“THE MEASURE OF SUCCESS IS NOT WHETHER YOU HAVE A PROBLEM TO DEAL WITH, BUT WHETHER IT IS THE SAME PROBLEM YOU HAD LAST YEAR.” – John Foster Dulles
Does this quote apply to your dealership? Specifically, does it apply to your service department? If your service absorption is 100 percent or higher, congratulations on a job well done. However, if it’s not quite that high, you might want to read on.
In previous articles I discussed how dealers should take a front end approach to achieving 100 percent service absorption in the back end (backbone). You start by training your service advisors to become salespeople! They should dress like a salesperson, follow the road to a sale like salespeople, have goals like salespeople, be held accountable for their sales performance daily like salespeople and most certainly should be compensated like salespeople!
Ask yourself this question: “Do I compensate my salespeople based upon their individual sales performance?” Most salespeople are compensated for the number of units sold, gross profit produced, sales dollars produced, a multitude of daily, weekly and monthly spiffs and bonuses, or some combination thereof. Chances are you do not have too many 20-unit-a-month salespeople working for a straight salary, right? Therefore, you compensate them based on their individual performance.
Question: Why not do the same for your service salespeople? To do so, you must consider a pay plan that compensates them for their sales, to include parts. So many dealers I work with pay their advisors on labor sales only. Why? Would you pay a finance manager on finance reserve only and not on extended warranties? You probably answered “NO.” Most service advisors are going to sell anywhere from 80 cents to $1.15 in parts for every $1 in customer pay labor. That being said, why would you pay an advisor on only about half of what they actually sell? This encourages the advisor to focus on labor intensive repairs and ignore the profits from additional parts sales that your aftermarket competition is stealing from you simply by offering the filters, hoses, etc. that require very little labor. To understand better, you might want to drive one of your used cars to the nearest “Quick Lube” center and just ask for an oil change, then go back to your service department and watch one of your advisors write an oil change repair order. I rest my case!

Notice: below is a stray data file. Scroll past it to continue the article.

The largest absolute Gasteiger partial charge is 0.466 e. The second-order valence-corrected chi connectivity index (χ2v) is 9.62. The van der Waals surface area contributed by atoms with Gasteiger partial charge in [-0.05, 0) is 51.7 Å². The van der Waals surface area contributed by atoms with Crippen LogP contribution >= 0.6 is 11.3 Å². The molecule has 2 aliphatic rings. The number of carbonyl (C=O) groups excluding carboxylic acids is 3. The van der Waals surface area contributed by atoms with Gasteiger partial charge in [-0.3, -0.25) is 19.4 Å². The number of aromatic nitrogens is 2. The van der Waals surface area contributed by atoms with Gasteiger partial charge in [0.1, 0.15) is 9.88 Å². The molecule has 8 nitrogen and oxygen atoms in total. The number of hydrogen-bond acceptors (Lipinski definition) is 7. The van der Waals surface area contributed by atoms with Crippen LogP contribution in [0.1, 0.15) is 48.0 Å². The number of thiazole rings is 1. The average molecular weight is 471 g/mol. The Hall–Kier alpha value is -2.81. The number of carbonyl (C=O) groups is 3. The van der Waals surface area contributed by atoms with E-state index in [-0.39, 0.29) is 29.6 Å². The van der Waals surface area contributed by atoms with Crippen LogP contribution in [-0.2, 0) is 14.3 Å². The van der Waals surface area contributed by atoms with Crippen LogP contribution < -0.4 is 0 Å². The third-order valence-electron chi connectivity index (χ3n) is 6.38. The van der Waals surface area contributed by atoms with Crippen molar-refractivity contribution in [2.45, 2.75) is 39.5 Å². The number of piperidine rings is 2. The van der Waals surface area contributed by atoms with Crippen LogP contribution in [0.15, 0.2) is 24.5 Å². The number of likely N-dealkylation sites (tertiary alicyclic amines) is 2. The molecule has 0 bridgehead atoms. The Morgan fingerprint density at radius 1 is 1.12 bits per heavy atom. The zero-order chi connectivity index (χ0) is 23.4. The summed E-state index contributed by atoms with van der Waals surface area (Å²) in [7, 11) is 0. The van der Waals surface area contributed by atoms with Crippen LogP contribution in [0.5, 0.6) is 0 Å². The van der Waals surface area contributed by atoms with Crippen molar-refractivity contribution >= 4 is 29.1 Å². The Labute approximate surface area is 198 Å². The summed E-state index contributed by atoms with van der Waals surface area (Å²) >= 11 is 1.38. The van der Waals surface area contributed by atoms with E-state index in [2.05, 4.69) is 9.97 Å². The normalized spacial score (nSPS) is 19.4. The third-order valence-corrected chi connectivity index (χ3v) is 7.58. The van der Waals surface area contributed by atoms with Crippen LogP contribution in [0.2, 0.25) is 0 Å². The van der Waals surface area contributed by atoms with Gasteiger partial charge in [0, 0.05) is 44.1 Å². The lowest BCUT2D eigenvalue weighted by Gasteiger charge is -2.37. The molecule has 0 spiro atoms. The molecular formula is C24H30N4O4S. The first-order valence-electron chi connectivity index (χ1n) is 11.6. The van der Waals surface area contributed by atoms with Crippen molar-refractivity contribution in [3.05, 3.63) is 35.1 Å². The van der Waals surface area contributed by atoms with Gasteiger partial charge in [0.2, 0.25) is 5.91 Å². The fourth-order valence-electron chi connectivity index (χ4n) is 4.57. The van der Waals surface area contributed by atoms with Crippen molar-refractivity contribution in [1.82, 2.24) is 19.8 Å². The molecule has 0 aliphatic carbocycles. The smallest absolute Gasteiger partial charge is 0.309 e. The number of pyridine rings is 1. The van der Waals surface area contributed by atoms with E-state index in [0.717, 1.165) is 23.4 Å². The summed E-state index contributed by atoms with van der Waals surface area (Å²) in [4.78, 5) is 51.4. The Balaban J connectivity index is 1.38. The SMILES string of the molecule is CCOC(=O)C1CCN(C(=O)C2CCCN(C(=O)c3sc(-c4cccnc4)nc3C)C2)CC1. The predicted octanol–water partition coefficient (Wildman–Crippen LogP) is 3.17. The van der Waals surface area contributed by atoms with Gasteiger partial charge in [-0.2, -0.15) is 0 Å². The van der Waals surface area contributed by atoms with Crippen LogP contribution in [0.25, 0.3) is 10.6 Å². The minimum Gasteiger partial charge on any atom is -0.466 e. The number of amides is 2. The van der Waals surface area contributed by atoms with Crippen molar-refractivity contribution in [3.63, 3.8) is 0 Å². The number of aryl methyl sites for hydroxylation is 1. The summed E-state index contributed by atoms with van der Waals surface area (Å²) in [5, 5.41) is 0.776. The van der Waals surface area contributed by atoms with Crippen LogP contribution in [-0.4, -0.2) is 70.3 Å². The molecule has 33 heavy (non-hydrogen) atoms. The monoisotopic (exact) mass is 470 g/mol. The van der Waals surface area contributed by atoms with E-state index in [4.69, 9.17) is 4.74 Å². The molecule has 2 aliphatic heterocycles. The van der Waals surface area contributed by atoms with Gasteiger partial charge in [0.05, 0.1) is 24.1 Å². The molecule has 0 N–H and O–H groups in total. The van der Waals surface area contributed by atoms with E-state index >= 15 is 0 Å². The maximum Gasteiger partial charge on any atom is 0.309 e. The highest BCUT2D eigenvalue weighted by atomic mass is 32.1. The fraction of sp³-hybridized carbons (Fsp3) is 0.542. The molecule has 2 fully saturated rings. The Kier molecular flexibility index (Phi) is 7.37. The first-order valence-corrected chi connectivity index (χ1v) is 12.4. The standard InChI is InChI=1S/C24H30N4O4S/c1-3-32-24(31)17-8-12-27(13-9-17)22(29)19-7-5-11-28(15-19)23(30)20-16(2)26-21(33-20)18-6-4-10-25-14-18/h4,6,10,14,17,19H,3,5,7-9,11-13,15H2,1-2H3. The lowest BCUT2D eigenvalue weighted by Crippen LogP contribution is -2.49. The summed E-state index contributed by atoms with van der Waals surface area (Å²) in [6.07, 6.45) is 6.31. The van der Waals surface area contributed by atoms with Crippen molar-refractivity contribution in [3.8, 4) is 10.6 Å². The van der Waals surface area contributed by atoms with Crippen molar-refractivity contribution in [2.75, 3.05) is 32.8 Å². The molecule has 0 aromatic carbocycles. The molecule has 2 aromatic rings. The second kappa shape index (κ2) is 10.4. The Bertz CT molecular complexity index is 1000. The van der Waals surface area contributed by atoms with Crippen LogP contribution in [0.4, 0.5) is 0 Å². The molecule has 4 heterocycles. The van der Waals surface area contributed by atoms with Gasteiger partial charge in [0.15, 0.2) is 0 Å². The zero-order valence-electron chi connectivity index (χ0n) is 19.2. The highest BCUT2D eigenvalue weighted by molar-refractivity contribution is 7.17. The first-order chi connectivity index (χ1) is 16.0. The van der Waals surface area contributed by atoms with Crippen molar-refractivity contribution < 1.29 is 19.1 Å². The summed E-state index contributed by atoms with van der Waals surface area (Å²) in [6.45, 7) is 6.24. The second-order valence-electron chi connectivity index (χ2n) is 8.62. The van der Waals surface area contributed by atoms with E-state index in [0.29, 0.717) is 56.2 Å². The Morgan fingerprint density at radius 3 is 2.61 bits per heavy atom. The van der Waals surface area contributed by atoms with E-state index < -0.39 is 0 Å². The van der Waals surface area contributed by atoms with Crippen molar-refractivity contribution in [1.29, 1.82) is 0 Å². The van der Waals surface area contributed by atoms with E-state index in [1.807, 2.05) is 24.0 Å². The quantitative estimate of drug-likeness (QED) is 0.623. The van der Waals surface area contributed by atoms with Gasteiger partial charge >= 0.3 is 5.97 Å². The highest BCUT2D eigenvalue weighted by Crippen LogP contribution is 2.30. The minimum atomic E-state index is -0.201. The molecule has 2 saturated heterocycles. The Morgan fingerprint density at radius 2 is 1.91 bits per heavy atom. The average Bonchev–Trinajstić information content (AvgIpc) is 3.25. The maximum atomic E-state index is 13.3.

Nationally, we know warranty revenues are going down, and internal sales are really dictated by the current market trends. Consequently, customer pay parts and labor sales are where you are going to find the additional gross profit to achieve 100 percent service absorption. As a result, any pay plan should focus on the advisor’s customer pay sales performance. Also, CSI continues to be a concern for many Dealers and often I hear them say, “I don’t want my advisors to sell too much because it will adversely affect my CSI.”
If you are of this mind set, then ask yourself another question: “Who has the highest CSI on your sales force, the five-car-a-month salesperson or your top salespeople?” I find that the top salespeople in our industry have excellent CSI because those people with the best sales skills know how to communicate with their customers professionally based on the customers’ wants and needs. That’s all CSI is – EFFECTIVE COMMUNICATION.
Your advisors’, professionally trained in sales skills, can achieve similar results. The higher their sales per customer pay repair order, the higher their CSI!
Now, let’s write a pay plan that motivates your advisors’ to sell and provide a high level of customer service.
Pay them a percentage of everything they sell on every RO they write, customer pay, warranty and internal, parts and labor. This should be between four to five percent.
Pay them a monthly bonus based on customer pay hours per RO based on your retail labor rate, not your effective labor rate.
Pay them a monthly bonus based on their individual CSI score, if available.
Pay them a weekly draw towards their commissions.
Do not pay them a salary.
You must evaluate their performance daily, and your manager must review it with them in writing. Accountability for their individual performance is crucial, just as it is on the showroom floor with your salespeople.
Some dealers are fearful of making changes in their service operations because “these people are hard to find,” or “I am afraid that I won’t be able to replace them if they quit,” yet when an automobile salesperson consistently sells five to eight units a month, you have two choices: 1) Train and show them how to sell 10 or more or 2) Do them a favor (as well as yourself) and terminate them! These same options are applicable to service advisors who cannot achieve 2.0+ hours per customer pay repair order. Just like the salesperson selling five units a month, these “underachievers” in your service lane are costing you thousands of dollars each month in additional gross profit and thereby preventing you from achieving 100 percent service absorption.
Recruit those people that are motivated to make more money (don’t be afraid of Green Peas). Train them on how to SELL, and then compensate them based on their efforts. Remember, if a good salesperson wants a pay raise, he or she simply looks in the mirror and asks for one!
Vol 2, Issue 6
Recapturing lost revenue is the first step toward fixed ops profitability. Use this four-step process to reduce or eliminate wasted tech hours, declined services, inefficient scheduling, and lost tire sales.